How many of you had the opportunity to listen in on the emergency meeting of the security counsel called by Russia on Saturday? For those of you who missed it, I will include it at the end of this post; Nikki Haley gave a speech that made me want to stand up and start chanting USA! The situation in Syria is a hot mess and much of it falls on the shoulders of Barack Obama and Vladimir Putin. There are many arguments for acting when a tyrannical regime commits the kind of atrocities we see Assad responsible for, and there are just as many arguments for staying out of another country’s civil war.
Let’s start with a bit of history on the civil war in Syria. It all began with demonstrations in the city of Daraa after Assad’s security forces detained a group of boys accused of spray-painting anti-government graffiti on their school walls. Security forces opened fire on unarmed protesters, killing four. This show of force backfired on Assad and the protests not only continued, they spread. The deadly responses by Assad’s security forces prompted then President Obama to call for Assad to step down and ordered the assets of the Syrian government within the United States to be frozen. Obama’s infamous and empty threat of his red line with regard to the use of chemical weapons came about 14 months later. During the following year there were at least 2 sarin gas attacks by Assad’s regime. Neither the Obama administration nor the UN security counsel acted beyond using their words to condemn the attacks. Putin became involved in the conflict fighting against the Syrian rebels, and assured the UN that Russia would guarantee the disposal of ALL chemical weapons in Syria. The chemical attacks continued. As the UN security counsel sought to respond to Assad’s attacks, Russia vetoed each and every measure. This led the coalition made up of France, The U.K. and The United States taking action.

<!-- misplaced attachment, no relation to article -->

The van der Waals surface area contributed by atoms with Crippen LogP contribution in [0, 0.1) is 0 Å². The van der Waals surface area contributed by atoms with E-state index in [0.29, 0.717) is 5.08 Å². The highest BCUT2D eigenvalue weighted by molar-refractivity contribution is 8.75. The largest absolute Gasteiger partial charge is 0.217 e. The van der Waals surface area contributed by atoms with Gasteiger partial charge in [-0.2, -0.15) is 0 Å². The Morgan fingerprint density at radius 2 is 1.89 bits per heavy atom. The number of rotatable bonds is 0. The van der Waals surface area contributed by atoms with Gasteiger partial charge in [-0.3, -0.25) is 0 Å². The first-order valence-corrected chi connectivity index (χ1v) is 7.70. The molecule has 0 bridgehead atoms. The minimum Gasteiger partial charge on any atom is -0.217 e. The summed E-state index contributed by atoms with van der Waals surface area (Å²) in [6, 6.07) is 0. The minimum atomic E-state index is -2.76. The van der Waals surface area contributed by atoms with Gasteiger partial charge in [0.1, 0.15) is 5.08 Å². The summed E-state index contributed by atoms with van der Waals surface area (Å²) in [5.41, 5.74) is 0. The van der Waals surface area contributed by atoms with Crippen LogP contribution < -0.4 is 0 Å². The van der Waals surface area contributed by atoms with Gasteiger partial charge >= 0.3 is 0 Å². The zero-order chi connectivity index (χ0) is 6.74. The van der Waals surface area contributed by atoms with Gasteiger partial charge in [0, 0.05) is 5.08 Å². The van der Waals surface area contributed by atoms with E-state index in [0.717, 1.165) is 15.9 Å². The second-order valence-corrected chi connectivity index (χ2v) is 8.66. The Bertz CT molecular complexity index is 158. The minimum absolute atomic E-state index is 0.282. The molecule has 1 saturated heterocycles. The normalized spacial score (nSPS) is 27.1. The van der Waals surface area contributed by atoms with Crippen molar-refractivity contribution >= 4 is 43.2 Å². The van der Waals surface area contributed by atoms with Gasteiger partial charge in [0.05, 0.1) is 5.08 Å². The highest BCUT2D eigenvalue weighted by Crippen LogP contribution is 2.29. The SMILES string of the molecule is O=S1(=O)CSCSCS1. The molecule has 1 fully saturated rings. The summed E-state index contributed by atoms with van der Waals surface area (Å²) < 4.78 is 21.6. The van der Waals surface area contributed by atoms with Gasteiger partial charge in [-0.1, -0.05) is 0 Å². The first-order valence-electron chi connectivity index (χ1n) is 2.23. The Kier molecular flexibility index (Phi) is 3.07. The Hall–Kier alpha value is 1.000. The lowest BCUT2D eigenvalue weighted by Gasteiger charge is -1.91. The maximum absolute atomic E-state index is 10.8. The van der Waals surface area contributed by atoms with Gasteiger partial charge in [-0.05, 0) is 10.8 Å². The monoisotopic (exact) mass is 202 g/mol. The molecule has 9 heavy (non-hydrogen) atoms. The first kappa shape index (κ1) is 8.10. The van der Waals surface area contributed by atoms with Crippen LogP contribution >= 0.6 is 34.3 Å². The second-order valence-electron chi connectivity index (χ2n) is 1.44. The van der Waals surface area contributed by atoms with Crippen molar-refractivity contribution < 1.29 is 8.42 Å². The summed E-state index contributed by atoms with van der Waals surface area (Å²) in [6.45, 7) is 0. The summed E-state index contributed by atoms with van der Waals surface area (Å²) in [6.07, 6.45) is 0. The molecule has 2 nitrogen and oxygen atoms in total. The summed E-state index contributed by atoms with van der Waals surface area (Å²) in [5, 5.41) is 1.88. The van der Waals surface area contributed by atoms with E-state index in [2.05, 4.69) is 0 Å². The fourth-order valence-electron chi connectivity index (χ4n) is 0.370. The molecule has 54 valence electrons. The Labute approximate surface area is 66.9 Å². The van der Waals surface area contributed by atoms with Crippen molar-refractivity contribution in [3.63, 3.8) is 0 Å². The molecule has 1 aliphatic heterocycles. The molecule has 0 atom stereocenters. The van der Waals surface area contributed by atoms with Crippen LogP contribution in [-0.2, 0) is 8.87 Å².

The U.S. has been burned in years past and most of us are war weary. Too many in this country have been touched by loss as a result of the wars in Iraq and Afghanistan and are of the opinion that we should not spend anymore lives fighting a war that cannot be won. After all, the conflicts in the Middle East are based in ideology dating back, at least, to the 9th century B.C. Yet the question remains, do we not have a moral obligation to act when innocent civilians, children even, are being mercilessly exterminated by a tyrant? On the one hand it seems this should not be a difficult question to answer, yet the argument that we cannot police the world remains. The measured and specific response undertaken by the U.S. and our allies appears to be one that falls in line with both trains of thought. No U.S. troops were committed, no plans for any extended involvement in the Syrian conflict are a part of the response, yet a crippling blow was made on Assad’s ability to launch further chemical attacks on innocent civilians.
This is a truly difficult issue, and quite frankly both sides offer valid and reasonable arguments for either acting or not acting. It is a little hypocritical to espouse strong beliefs for the autonomy of the states within the U.S., then act in a manner that disregards the autonomy of sovereign nations. Can you imaging the outrage if another nation was attempting to impose their will on America? Do you remember the soldier, and this was about 24 years ago, that caused such a ruccus when he refused to wear the U.N. patch on his U.S. military uniform? Most of us supported his assertions that he signed up to defend the United States, not to take orders from The United Nations. Nevertheless, we must concede that we do live in a global economy and that with great power comes great responsibility. It seems the Trump administration and our allies did a great job of walking that line between being responsible citizens of the world and not imposing our own system of beliefs upon another sovereign nation.